If your business property has been damaged or destroyed by Hurricane Sandy, you may be able to recoup some of your losses. Insurance, tax refunds and other recoveries, as well as low-cost disaster loans, can help you put things back the way they were and resume business.
First, FEMA’s website provides information on applying for assistance, survivor resources and Disaster Recovery Centers.
President Obama has signed emergency and major disaster declarations in 11 states and the District of Columbia. The states are: Connecticut, Delaware, Massachusetts, Maryland, New Hampshire, New Jersey, New York, Pennsylvania, Rhode Island, Virginia and West Virginia. Each declaration has a link to the state’s Office of Emergency Management and other useful links.
A Presidential Major Disaster Declaration puts into motion long-term federal recovery programs, some of which are matched by state programs and designed to help disaster victims, businesses and public entities.
An Emergency Declaration is more limited in scope and without the long-term federal recovery programs of a Major Disaster Declaration. Generally, federal assistance and funding are provided to meet a specific emergency need or to help prevent a major disaster from occurring.
Check for Potential Recoveries
Contact your insurance agent or insurance company immediately to begin the process of recovering on your policy. Proceeds from your insurance may help to make you whole again, or at least alleviate some of your difficulties. Make sure you understand what your policy does and does not cover. Look for exclusions for specific types of events, such as floods—exclusions mean you won’t be covered.
If you have business interruption coverage, you can receive funds to pay your expenses and even lost profits during the period that the storm closed you down. The policy may cover the cost of operating from an alternate location until yours is repaired.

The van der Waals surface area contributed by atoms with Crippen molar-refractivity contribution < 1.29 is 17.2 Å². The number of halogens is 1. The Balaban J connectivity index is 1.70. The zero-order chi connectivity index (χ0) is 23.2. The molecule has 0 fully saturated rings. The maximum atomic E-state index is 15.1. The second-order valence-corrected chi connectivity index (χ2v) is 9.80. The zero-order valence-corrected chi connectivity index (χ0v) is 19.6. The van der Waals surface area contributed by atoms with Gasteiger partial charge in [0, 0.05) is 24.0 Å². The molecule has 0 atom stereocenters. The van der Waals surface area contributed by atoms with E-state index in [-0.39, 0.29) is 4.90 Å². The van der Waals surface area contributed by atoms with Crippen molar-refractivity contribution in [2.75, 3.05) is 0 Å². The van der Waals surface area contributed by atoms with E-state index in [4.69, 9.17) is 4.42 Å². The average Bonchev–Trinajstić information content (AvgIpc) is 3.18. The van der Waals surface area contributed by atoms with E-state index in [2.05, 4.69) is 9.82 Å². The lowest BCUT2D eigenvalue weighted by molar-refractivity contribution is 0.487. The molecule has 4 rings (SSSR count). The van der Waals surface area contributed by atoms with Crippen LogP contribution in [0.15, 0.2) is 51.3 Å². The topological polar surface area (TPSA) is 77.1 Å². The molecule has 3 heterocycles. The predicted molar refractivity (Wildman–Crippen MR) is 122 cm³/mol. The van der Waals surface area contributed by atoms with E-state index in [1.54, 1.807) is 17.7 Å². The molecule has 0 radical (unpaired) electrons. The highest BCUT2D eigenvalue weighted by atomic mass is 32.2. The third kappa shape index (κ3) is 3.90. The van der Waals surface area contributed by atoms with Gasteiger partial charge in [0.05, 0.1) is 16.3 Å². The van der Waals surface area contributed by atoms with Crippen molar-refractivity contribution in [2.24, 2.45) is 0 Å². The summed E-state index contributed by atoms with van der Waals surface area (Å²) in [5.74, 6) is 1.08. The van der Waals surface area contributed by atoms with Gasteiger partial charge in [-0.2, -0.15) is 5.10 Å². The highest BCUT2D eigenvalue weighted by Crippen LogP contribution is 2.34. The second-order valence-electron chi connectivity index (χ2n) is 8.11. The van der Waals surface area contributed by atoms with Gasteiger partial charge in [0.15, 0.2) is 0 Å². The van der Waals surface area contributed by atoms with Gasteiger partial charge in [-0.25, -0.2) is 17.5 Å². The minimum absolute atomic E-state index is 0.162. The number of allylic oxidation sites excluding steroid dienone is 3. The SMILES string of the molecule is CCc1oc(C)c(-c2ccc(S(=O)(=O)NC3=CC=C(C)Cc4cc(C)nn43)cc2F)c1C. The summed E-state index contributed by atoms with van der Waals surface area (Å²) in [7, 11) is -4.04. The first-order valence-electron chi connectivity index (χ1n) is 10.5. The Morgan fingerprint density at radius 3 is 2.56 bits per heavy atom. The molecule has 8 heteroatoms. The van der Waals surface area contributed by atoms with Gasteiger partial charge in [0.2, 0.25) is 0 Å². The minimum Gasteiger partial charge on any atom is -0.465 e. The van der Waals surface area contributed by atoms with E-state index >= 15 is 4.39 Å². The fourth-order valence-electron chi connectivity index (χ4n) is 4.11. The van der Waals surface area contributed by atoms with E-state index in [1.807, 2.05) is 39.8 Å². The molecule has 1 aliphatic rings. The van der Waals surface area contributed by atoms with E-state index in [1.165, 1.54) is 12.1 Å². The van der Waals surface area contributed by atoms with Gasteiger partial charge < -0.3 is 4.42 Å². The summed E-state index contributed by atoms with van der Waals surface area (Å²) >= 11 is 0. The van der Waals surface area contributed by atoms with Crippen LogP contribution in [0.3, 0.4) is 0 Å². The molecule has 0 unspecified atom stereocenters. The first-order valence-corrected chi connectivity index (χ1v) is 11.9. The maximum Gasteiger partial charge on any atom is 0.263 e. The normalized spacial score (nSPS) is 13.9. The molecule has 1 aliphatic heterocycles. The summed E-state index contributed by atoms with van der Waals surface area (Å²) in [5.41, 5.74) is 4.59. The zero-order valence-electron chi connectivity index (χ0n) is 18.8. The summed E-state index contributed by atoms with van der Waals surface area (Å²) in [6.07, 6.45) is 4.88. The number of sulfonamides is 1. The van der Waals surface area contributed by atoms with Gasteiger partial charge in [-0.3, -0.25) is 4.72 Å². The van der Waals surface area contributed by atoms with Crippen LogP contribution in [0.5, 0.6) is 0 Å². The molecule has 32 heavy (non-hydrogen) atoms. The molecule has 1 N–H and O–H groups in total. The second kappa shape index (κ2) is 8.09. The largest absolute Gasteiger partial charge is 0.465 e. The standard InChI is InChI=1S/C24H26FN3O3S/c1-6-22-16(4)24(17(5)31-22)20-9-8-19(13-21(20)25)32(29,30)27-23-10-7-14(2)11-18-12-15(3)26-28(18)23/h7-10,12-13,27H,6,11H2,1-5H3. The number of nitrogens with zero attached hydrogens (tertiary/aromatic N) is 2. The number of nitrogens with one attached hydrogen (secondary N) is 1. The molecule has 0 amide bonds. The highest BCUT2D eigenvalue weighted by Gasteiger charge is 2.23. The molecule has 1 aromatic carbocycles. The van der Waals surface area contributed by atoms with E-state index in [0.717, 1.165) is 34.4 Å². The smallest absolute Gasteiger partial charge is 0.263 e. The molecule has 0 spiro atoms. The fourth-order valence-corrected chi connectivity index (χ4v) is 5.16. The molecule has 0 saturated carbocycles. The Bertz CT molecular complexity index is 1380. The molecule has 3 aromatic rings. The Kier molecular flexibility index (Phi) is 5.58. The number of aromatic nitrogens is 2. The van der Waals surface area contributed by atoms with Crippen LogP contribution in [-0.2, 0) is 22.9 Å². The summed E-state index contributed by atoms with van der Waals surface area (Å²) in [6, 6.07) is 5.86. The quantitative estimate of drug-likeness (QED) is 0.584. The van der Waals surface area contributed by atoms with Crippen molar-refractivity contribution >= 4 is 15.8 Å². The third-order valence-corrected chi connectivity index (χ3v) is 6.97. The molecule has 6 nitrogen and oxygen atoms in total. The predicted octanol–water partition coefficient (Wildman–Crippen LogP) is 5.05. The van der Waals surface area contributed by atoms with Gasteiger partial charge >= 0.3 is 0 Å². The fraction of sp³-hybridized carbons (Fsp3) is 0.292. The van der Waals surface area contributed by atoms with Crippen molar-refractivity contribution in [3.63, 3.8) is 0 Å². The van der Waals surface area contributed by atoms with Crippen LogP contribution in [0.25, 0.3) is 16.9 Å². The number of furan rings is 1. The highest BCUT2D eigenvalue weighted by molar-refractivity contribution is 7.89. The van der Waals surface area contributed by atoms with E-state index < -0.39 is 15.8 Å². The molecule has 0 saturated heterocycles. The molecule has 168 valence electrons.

If insurance or other reimbursements did not cover your property losses, you can deduct them. The deduction is the difference between the value of property before and after the casualty, but this amount cannot be greater than your adjusted basis in the property (usually what you paid for property, increased by capital improvements and decreased by depreciation).
Say your panel truck was totaled in the recent storm. Its value before the storm was $12,000—after the storm it was practically worthless (scrap value of $600). However, you had already fully depreciated the truck, so your basis was zero. You have no tax loss in this case. If your building was damaged (it cost you $16,800 to repair the damage and insurance did not pay anything) and your adjusted basis in the building is $346,000, you can use the repairs as the measure of your loss and deduct this amount.
For inventory losses, there is a choice on how to report the loss:
- Deduct the loss by increasing the cost of goods sold (properly reporting opening and closing inventories)
- Deduct the loss separately and eliminate the affected inventory items from the cost of goods sold by making a downward adjustment to opening inventory
Unlike losses to personal-use property, which have a $100 per occurrence reduction and a 10 percent-of-adjusted-gross-income floor, there are no additional limits on casualty losses for business.
Businesses within an area declared eligible for federal disaster relief can choose to deduct the loss in the current year or previous year. The choice usually depends on which year produces the larger write-off. If you want to claim the deduction on last year’s return but already filed it, simply file an amended return to report the loss. Check with FEMA to see whether you are in a disaster area.
A casualty loss to your business property may produce a net operating loss (NOL) that can be carried back to offset income in certain previous years. This can generate an immediate cash refund that you can use to rebuild your business.
Normally, the Small Business Administration (SBA) doesn’t make direct loans to small businesses—it only guarantees loans made by commercial lenders. However, if you need money to get back on your feet following a disaster, the SBA may have a loan to help you. It provides low-interest disaster loans to homeowners, renters, businesses and private, nonprofit organizations to repair or replace real estate, personal property, machinery and equipment, inventory and business assets that have been damaged or destroyed in a declared disaster.
There are two types of SBA disaster loans:
- Physical Disaster loans to replace damaged property
- Economic Injury Disaster loans up to $2 million to provide working capital
Both types of loans have low interest rates and are repayable over a period of up to 30 years.
Lessons for the Future
If you were affected, what lessons did you learn?
- Did you find out that your insurance coverage was inadequate? Meet now with your insurance agent to revise your coverage for better protection against future occurrences.
- Did you lack a disaster recovery plan to help you weather the storm? Make or update your plan.
- Did you have issues with cleanup? In cleaning up and getting back to business, be sure that your staff is safe. OSHA has a fact sheet on natural disaster recovery.
How do you plan to recover losses from Sandy?